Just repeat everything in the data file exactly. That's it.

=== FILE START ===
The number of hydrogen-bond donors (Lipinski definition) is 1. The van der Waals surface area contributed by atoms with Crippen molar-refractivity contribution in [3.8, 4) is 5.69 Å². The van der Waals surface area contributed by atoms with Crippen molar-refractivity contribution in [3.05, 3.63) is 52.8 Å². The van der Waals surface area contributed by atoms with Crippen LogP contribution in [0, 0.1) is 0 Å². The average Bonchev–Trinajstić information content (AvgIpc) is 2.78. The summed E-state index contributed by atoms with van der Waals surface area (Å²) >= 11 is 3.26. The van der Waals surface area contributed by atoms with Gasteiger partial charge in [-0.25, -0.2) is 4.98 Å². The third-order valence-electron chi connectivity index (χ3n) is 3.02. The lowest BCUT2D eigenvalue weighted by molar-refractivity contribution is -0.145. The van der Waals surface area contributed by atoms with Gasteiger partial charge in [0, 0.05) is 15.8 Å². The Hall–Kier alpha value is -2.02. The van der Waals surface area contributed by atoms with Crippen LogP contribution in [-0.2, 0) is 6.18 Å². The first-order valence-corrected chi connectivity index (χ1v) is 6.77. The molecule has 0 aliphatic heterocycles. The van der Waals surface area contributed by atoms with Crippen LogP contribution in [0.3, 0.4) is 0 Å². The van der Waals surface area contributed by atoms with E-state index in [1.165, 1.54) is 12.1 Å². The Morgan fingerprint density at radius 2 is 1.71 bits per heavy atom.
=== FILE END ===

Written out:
The number of hydrogen-bond donors (Lipinski definition) is 1. The van der Waals surface area contributed by atoms with Crippen molar-refractivity contribution in [3.8, 4) is 5.69 Å². The van der Waals surface area contributed by atoms with Crippen molar-refractivity contribution in [3.05, 3.63) is 52.8 Å². The van der Waals surface area contributed by atoms with Crippen LogP contribution in [0, 0.1) is 0 Å². The average Bonchev–Trinajstić information content (AvgIpc) is 2.78. The summed E-state index contributed by atoms with van der Waals surface area (Å²) >= 11 is 3.26. The van der Waals surface area contributed by atoms with Gasteiger partial charge in [-0.25, -0.2) is 4.98 Å². The third-order valence-electron chi connectivity index (χ3n) is 3.02. The lowest BCUT2D eigenvalue weighted by molar-refractivity contribution is -0.145. The van der Waals surface area contributed by atoms with Gasteiger partial charge in [0, 0.05) is 15.8 Å². The Hall–Kier alpha value is -2.02. The van der Waals surface area contributed by atoms with Crippen LogP contribution in [-0.2, 0) is 6.18 Å². The first-order valence-corrected chi connectivity index (χ1v) is 6.77. The molecule has 0 aliphatic heterocycles. The van der Waals surface area contributed by atoms with Crippen LogP contribution in [0.3, 0.4) is 0 Å². The van der Waals surface area contributed by atoms with E-state index in [1.165, 1.54) is 12.1 Å². The Morgan fingerprint density at radius 2 is 1.71 bits per heavy atom.